Domestic assault charges

An Introduction

Domestic Assault involves violence between family members, typically spouses, however, can also include casual relationships, former spouses, and parent-child relationships. 


How it Begins:

From the authorities perspective, the first documentation in the timeline of a domestic offence is initiated by the ‘911’ phone call. The 911 call is important for legal and policy reasons. For policy reasons, once a domestic 911 call is made, the police must further investigate to ensure public safety. For legal reasons, the 911 call provides the police with the requisite cause to begin their investigation. Typically, the 911 call is followed by a visit by two police officers whom will question the male and female separately, ultimately leading to criminal charges against the male party.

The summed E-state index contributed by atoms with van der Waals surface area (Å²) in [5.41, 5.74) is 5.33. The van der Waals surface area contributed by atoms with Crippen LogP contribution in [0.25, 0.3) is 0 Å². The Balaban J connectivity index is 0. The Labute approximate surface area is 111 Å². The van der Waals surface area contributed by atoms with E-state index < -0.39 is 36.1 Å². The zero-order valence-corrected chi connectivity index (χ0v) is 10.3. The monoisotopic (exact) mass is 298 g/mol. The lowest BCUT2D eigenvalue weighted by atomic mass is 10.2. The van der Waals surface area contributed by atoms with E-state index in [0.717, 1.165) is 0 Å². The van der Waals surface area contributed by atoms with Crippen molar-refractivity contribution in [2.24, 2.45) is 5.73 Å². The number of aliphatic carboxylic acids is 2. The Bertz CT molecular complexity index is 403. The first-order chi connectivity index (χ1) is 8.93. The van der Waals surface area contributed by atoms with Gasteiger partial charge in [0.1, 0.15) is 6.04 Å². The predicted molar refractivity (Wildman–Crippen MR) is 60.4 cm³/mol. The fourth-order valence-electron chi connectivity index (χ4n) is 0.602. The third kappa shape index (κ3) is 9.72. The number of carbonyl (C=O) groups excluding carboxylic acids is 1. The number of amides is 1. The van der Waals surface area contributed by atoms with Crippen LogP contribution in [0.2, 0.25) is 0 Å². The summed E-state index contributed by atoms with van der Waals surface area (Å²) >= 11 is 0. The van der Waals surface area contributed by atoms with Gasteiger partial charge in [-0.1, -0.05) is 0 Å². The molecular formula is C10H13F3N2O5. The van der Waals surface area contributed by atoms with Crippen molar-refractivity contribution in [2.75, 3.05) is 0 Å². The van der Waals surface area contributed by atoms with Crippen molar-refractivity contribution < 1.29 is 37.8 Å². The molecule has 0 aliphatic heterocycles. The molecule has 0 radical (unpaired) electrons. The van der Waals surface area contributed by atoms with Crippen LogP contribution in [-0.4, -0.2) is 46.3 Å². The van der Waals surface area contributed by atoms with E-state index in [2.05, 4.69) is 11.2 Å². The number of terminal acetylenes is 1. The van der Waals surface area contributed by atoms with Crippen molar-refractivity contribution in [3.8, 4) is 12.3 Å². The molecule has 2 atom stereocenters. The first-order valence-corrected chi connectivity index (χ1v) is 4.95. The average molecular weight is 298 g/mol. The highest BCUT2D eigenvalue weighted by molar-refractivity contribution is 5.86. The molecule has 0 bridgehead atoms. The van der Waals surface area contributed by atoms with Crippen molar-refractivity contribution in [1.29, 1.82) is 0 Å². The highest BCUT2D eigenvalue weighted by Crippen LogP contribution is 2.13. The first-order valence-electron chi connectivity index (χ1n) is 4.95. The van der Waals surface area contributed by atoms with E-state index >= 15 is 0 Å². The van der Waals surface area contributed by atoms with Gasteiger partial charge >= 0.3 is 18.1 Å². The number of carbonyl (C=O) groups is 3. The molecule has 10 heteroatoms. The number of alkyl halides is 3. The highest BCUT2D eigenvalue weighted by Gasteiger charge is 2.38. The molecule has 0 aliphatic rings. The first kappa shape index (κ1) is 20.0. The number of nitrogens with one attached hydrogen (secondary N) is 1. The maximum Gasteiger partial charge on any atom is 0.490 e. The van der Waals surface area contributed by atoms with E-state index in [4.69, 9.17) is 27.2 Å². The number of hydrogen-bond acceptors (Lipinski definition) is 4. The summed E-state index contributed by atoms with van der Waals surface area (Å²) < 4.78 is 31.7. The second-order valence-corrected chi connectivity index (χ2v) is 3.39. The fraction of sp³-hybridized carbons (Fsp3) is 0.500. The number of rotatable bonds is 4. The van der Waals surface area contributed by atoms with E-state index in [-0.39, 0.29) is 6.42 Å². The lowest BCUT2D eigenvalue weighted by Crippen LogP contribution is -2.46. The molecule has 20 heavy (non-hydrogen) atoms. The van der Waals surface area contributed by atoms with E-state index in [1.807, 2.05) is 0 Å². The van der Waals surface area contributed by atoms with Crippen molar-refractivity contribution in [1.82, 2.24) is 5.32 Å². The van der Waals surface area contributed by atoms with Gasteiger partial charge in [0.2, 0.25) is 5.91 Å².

Charged and Arrested: 

After the police attend the residence and arrest the accused, he/she is typically put into handcuffs and taken to the police station. For public policy reasons, the accused will typically not be released after arrest. This is to protect the complainant from immediate retribution. Rather, the accused will be held in custody (detained) until a bail hearing is held. The accused will be released only where/when a proper plan for bail has been put in place. For information on this please see the ‘bail hearing’ section of this website. In some cases, the accused will be held for many days until a surety arrives, and a formal show cause (or contested) bail hearing will occur. In other cases, a bail will be set, and remain set until an individual comes to sign the bail. 


Eventually the accused is either released, or plead guilty to the offence. If the accused is released, there are two typical standard conditions put in place in the majority of domestic assault cases: 

1) A no contact clause between the accused and the complainant (directly or indirectly)